A merchant from Syracuse, who was separated from one of his twin sons, one of his twin servants, and his wife in a shipwreck. He has come to Ephesus searching for them, in violation of… (read full character analysis)
One of Aegeon’s twin sons, separated from him when just a baby. He has become a wealthy merchant in Ephesus, with a wife named Adriana (whom he may be cheating on). He is constantly confused… (read full character analysis)
The other one of Aegeon’s twins. He comes to Ephesus with his servant Dromio of Syracuse, in search of his long-lost mother and brother. He is greatly concerned with his money, but also with… (read full character analysis)
One of the twin servants of Aegeon’s family, who ends up in Ephesus with Antipholus of Ephesus after the shipwreck. He is obedient but, due to all the confused identities during the play, is often… (read full character analysis)
A goldsmith who makes a gold necklace for Antipholus of Ephesus. He mistakenly gives the necklace to Antipholus of Syracuse and then asks for payment from Antipholus of Ephesus. When this Antipholus denies having… (read full character analysis)
Adriana’s sister, who advises her to remain subservient to her husband. She scolds Antipholus of Syracuse (thinking him to be Antipholus of Ephesus) for denying being married to Adriana and tells him to at least… (read full character analysis)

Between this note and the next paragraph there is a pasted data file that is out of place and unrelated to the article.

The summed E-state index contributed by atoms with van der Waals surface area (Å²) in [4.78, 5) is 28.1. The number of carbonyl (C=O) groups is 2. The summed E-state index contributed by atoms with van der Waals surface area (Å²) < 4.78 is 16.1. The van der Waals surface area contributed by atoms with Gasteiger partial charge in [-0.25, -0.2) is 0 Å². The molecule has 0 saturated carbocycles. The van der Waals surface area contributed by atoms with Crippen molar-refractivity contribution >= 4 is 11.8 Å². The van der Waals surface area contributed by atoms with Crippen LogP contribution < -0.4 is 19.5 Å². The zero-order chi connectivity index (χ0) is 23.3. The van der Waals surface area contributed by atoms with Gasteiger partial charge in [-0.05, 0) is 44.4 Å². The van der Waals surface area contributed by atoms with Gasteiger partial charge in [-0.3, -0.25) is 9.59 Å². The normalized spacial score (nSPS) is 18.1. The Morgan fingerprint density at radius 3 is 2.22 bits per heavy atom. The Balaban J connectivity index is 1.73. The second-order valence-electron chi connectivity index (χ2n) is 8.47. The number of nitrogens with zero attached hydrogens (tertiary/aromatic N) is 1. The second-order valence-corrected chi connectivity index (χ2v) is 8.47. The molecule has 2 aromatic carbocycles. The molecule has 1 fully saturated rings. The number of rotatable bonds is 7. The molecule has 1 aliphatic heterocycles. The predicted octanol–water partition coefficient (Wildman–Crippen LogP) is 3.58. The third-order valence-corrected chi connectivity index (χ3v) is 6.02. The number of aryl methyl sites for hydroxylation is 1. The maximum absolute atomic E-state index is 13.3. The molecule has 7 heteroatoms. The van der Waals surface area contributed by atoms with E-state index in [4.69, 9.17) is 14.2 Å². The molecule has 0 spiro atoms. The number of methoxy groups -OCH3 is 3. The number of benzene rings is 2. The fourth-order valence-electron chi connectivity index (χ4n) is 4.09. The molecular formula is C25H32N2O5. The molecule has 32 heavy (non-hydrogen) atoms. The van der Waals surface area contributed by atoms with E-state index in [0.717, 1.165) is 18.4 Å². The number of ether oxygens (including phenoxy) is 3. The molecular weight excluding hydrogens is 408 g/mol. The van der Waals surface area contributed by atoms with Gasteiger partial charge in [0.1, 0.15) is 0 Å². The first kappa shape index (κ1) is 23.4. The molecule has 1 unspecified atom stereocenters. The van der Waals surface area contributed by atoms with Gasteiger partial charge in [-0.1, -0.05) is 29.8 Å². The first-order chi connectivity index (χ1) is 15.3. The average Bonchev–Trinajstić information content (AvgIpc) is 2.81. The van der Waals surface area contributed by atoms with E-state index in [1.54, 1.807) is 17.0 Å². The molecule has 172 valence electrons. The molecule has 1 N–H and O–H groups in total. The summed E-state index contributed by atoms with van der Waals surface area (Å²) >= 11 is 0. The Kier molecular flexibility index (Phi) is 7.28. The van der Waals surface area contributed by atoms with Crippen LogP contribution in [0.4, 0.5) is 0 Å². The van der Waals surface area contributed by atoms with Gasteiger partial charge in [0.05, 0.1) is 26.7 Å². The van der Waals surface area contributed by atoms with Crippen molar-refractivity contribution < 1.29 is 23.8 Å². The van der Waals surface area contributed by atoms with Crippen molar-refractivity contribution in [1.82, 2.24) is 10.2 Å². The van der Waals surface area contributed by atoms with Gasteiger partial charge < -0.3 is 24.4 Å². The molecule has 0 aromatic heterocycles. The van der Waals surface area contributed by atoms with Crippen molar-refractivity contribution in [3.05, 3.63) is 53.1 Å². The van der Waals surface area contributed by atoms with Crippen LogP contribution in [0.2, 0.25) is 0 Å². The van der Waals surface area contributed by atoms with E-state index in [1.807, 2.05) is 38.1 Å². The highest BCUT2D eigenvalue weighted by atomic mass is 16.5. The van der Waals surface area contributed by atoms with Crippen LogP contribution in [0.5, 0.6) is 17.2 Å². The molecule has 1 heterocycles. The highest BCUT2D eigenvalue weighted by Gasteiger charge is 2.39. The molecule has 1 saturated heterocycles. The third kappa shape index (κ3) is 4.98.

The Duke of Ephesus, who plans in the beginning of the play to strictly uphold the law forbidding any Syracusans from being in Ephesus, by executing Aegeon. At the end of the play, though, moved by the exceptional circumstances of the day, he pardons Aegeon.
A merchant who Antipholus of Ephesus invites to dinner. They are both shut out of his house, though, and it is Balthazar who persuades Antipholus not to break the door down.
A merchant who is owed money by Angelo. He has Antipholus of Ephesus arrested when he refuses to pay Angelo for the gold necklace. He later sees Antipholus of Syracuse with the necklace and almost duels him over the matter.
A “conjurer” who Adriana gets to try to perform an exorcism on Antipholus. He ties up Antipholus and Dromio of Ephesus and puts them in a dark room. He is an example of how the play’s characters foolishly resort to supernatural explanations for the confusing coincidences they encounter.
The wife of Antipholus of Ephesus. Adriana suspects her husband of cheating on her and blames herself for his infidelity. She is upset when Antipholus of Syracuse (whom she thinks to be her husband) denies their marriage.
A servant in Adriana’s house who appears only briefly in one scene.
A woman with whom Antipholus of Ephesus may be having an affair. Antipholus has taken her diamond ring and promised her a gold necklace in return. She tries to track him down and finds Antipholus of Syracuse instead, who thinks she is a witch.